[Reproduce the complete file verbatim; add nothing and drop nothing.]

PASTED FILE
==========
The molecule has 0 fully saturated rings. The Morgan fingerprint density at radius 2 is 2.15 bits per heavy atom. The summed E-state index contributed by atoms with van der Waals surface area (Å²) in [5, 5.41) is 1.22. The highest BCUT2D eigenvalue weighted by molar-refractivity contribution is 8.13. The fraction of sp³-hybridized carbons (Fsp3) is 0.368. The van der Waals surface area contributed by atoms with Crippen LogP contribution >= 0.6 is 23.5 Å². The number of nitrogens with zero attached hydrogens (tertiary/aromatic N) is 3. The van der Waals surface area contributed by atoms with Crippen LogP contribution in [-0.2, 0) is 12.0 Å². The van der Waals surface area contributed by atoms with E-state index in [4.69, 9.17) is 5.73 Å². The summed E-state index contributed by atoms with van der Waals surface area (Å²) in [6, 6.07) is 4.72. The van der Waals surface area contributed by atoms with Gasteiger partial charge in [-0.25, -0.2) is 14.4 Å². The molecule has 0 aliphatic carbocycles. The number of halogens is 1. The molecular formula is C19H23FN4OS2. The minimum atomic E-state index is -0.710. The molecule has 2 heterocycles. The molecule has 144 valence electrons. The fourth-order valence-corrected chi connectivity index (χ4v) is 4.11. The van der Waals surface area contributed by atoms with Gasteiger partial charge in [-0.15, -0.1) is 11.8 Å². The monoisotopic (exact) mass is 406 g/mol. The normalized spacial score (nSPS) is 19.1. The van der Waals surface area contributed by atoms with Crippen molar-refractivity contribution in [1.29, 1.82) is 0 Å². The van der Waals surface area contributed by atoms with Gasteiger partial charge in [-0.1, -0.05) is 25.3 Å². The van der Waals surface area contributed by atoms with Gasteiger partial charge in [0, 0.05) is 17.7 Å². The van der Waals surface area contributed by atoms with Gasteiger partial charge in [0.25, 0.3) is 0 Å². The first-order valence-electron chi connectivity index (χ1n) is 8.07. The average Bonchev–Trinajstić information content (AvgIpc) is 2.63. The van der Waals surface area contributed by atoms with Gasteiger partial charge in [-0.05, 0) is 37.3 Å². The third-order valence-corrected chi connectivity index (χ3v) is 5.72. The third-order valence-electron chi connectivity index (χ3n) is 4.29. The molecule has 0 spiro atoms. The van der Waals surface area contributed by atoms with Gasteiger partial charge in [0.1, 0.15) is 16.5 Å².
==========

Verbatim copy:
The molecule has 0 fully saturated rings. The Morgan fingerprint density at radius 2 is 2.15 bits per heavy atom. The summed E-state index contributed by atoms with van der Waals surface area (Å²) in [5, 5.41) is 1.22. The highest BCUT2D eigenvalue weighted by molar-refractivity contribution is 8.13. The fraction of sp³-hybridized carbons (Fsp3) is 0.368. The van der Waals surface area contributed by atoms with Crippen LogP contribution >= 0.6 is 23.5 Å². The number of nitrogens with zero attached hydrogens (tertiary/aromatic N) is 3. The van der Waals surface area contributed by atoms with Crippen LogP contribution in [-0.2, 0) is 12.0 Å². The van der Waals surface area contributed by atoms with E-state index in [4.69, 9.17) is 5.73 Å². The summed E-state index contributed by atoms with van der Waals surface area (Å²) in [6, 6.07) is 4.72. The van der Waals surface area contributed by atoms with Gasteiger partial charge in [-0.25, -0.2) is 14.4 Å². The molecule has 0 aliphatic carbocycles. The number of halogens is 1. The molecular formula is C19H23FN4OS2. The minimum atomic E-state index is -0.710. The molecule has 2 heterocycles. The molecule has 144 valence electrons. The fourth-order valence-corrected chi connectivity index (χ4v) is 4.11. The van der Waals surface area contributed by atoms with Gasteiger partial charge in [-0.15, -0.1) is 11.8 Å². The monoisotopic (exact) mass is 406 g/mol. The normalized spacial score (nSPS) is 19.1. The van der Waals surface area contributed by atoms with Crippen molar-refractivity contribution in [1.29, 1.82) is 0 Å². The van der Waals surface area contributed by atoms with Gasteiger partial charge in [-0.1, -0.05) is 25.3 Å². The van der Waals surface area contributed by atoms with Gasteiger partial charge in [0, 0.05) is 17.7 Å². The van der Waals surface area contributed by atoms with Gasteiger partial charge in [0.25, 0.3) is 0 Å². The first-order valence-electron chi connectivity index (χ1n) is 8.07. The average Bonchev–Trinajstić information content (AvgIpc) is 2.63. The van der Waals surface area contributed by atoms with Gasteiger partial charge in [-0.05, 0) is 37.3 Å². The third-order valence-corrected chi connectivity index (χ3v) is 5.72. The third-order valence-electron chi connectivity index (χ3n) is 4.29. The molecule has 0 spiro atoms. The van der Waals surface area contributed by atoms with Gasteiger partial charge in [0.1, 0.15) is 16.5 Å².